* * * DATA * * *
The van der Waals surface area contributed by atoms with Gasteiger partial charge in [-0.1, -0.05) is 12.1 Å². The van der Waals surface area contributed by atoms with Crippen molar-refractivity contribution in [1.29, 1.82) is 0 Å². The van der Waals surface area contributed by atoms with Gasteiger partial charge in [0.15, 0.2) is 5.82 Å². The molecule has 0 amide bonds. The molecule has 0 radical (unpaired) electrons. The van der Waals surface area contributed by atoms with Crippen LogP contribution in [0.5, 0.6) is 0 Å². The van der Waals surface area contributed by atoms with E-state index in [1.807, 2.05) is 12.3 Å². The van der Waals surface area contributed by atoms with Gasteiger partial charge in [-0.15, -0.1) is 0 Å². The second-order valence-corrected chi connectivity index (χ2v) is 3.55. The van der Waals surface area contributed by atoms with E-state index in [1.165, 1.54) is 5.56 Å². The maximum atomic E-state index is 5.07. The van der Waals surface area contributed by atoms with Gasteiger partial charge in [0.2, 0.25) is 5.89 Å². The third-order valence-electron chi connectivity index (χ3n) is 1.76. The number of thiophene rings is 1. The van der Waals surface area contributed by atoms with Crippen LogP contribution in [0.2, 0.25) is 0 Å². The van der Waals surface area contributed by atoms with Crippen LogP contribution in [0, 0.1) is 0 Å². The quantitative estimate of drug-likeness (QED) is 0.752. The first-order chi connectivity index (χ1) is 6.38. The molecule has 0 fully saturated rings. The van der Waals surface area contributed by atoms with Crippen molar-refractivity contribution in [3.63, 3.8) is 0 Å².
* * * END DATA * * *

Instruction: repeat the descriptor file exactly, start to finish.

The van der Waals surface area contributed by atoms with Gasteiger partial charge in [-0.1, -0.05) is 12.1 Å². The van der Waals surface area contributed by atoms with Crippen molar-refractivity contribution in [1.29, 1.82) is 0 Å². The van der Waals surface area contributed by atoms with Gasteiger partial charge in [0.15, 0.2) is 5.82 Å². The molecule has 0 amide bonds. The molecule has 0 radical (unpaired) electrons. The van der Waals surface area contributed by atoms with Crippen LogP contribution in [0.5, 0.6) is 0 Å². The van der Waals surface area contributed by atoms with E-state index in [1.807, 2.05) is 12.3 Å². The van der Waals surface area contributed by atoms with Gasteiger partial charge in [-0.15, -0.1) is 0 Å². The second-order valence-corrected chi connectivity index (χ2v) is 3.55. The van der Waals surface area contributed by atoms with E-state index in [1.165, 1.54) is 5.56 Å². The maximum atomic E-state index is 5.07. The van der Waals surface area contributed by atoms with Gasteiger partial charge in [0.2, 0.25) is 5.89 Å². The third-order valence-electron chi connectivity index (χ3n) is 1.76. The number of thiophene rings is 1. The van der Waals surface area contributed by atoms with Crippen LogP contribution in [0.2, 0.25) is 0 Å². The van der Waals surface area contributed by atoms with Crippen LogP contribution in [0, 0.1) is 0 Å². The quantitative estimate of drug-likeness (QED) is 0.752. The first-order chi connectivity index (χ1) is 6.38. The molecule has 0 fully saturated rings. The van der Waals surface area contributed by atoms with Crippen molar-refractivity contribution in [3.63, 3.8) is 0 Å².